“Which Flour Do I Choose?”

Which flour to choose to make bread?

Walk into any supermarket and head to the baking section. Once there, you will almost certainly be greeted with a bewildering selection of flours to choose from … supermarket brands, named brands, white, wholemeal, brown, organic, rye, seeded, pizza, the list goes on.

There will also be flours which, whilst they can be used to make bread, generally produce loaves that are inferior to those made with proper bread flour. These include plain (or all-purpose), self-raising and sponge.

So to make a loaf bread, which flour do you choose?


In The Beginning …

When setting out to bake bread for the first time by following a simple bread recipe, any supermarket brand of strong white bread flour is a good first choice. This will create a dough that is easy to manipulate and bake into a tasty loaf after a couple of tries. A single bag of flour (1.5kg) should be enough to get the basics sorted, as well as create a decent, doughy mess throughout the kitchen.

That was my experience when I started making bread. After this, I was keen to find out what loaves made from different flours tasted like. So I dived back into the baking section, picked a few flours, loaded them into the shopping trolley and started making all manner of breads.

After, of course, cleaning up the kitchen.

White, Brown and Wholemeal Wheat Flours

The difference between these three flours is down to the percentage extracted from the wheat grain during the milling process to make flour, and more importantly which parts of the grain. The more that is extracted, the more nutritional value the flour has.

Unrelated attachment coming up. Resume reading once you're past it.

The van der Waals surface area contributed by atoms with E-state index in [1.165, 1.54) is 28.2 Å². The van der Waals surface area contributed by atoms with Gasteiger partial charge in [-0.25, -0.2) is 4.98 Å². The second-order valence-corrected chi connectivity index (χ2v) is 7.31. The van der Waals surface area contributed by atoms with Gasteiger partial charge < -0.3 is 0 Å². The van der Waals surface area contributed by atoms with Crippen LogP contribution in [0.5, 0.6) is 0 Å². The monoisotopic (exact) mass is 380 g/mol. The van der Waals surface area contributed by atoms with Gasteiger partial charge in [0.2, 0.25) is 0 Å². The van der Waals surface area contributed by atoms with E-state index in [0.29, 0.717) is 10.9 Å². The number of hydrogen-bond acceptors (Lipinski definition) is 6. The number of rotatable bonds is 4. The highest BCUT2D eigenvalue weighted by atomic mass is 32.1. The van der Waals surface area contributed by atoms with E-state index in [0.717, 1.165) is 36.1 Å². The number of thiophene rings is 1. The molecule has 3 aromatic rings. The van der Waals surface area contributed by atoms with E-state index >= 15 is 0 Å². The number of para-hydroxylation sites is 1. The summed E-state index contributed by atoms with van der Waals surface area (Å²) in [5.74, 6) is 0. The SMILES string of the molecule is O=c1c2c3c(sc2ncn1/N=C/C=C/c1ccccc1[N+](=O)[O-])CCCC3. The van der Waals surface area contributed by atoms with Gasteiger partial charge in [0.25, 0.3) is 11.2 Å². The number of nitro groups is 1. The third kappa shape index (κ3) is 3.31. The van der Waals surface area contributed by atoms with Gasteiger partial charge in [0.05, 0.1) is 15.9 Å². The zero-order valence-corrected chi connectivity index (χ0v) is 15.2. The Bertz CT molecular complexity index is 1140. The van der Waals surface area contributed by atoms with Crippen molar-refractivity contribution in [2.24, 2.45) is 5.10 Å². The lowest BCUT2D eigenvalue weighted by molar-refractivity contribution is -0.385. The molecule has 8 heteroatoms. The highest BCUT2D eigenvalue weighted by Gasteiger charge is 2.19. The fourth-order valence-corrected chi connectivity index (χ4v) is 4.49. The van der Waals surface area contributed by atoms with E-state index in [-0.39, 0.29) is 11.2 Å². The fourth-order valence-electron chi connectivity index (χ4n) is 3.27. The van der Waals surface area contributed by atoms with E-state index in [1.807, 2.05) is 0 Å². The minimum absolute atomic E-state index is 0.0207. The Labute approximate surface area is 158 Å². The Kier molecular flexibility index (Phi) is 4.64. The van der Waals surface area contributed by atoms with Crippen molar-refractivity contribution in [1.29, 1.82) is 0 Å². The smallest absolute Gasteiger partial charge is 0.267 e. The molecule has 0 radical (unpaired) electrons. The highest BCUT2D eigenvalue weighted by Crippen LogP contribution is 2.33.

• White flour – this has around 70% extracted. In addition to removing the nutritious ingredients, the flour may have been treated with chemicals to remove any discolouration.
  • Wholemeal flour – this has 100% extraction, so the bread gets the full nutritional benefits of the raw materials. The dough can be a little harder to work and sometimes needs a bit more water when compared directly with white flour.
  • Brown flour – lies between white and wholemeal, and the amount of extraction is determined by the flour producer, normally around 85%.
The 1998 Bread & Flour Regulations requires that calcium, niacin, iron and thiamin are added to brown and white wheat flour to ensure that the flour contains enough nutrients for daily consumption. This includes stoneground and organic products. The regulations rarely apply to wholemeal flour, as that normally has enough natural nutritional value in it without the additions. If in doubt, check the ingredients label.

Ultimately it’s down to choice and taste, whether you want to eat white or non-white bread, and what is being baked. For a normal baking I use wholemeal (or a speciality flour). There are some occasions where using white flour is appropriate though. This includes pizza dough, French bread or Vietnamese “banh mi” sandwiches … for these I use white flour of some description.

bloomer-on-pizza-stone-no-knife

I personally don’t use brown flour, if I want to make a non-white loaf I’ll use wholemeal . I see no point in a halfway house on the nutritional value of what I am eating. Also if I am making a non-white loaf, I would rather use flour that has the nutrients in it naturally rather than added afterwards.

Supermarket vs Named Brand

An internet search on this topic will reveal a myriad of articles readily available about whether named brands are better than supermarket brands, with discussion back and forth about tightness of crumb and other factors. Then there are the discussions about which supermarket has the best bread flour.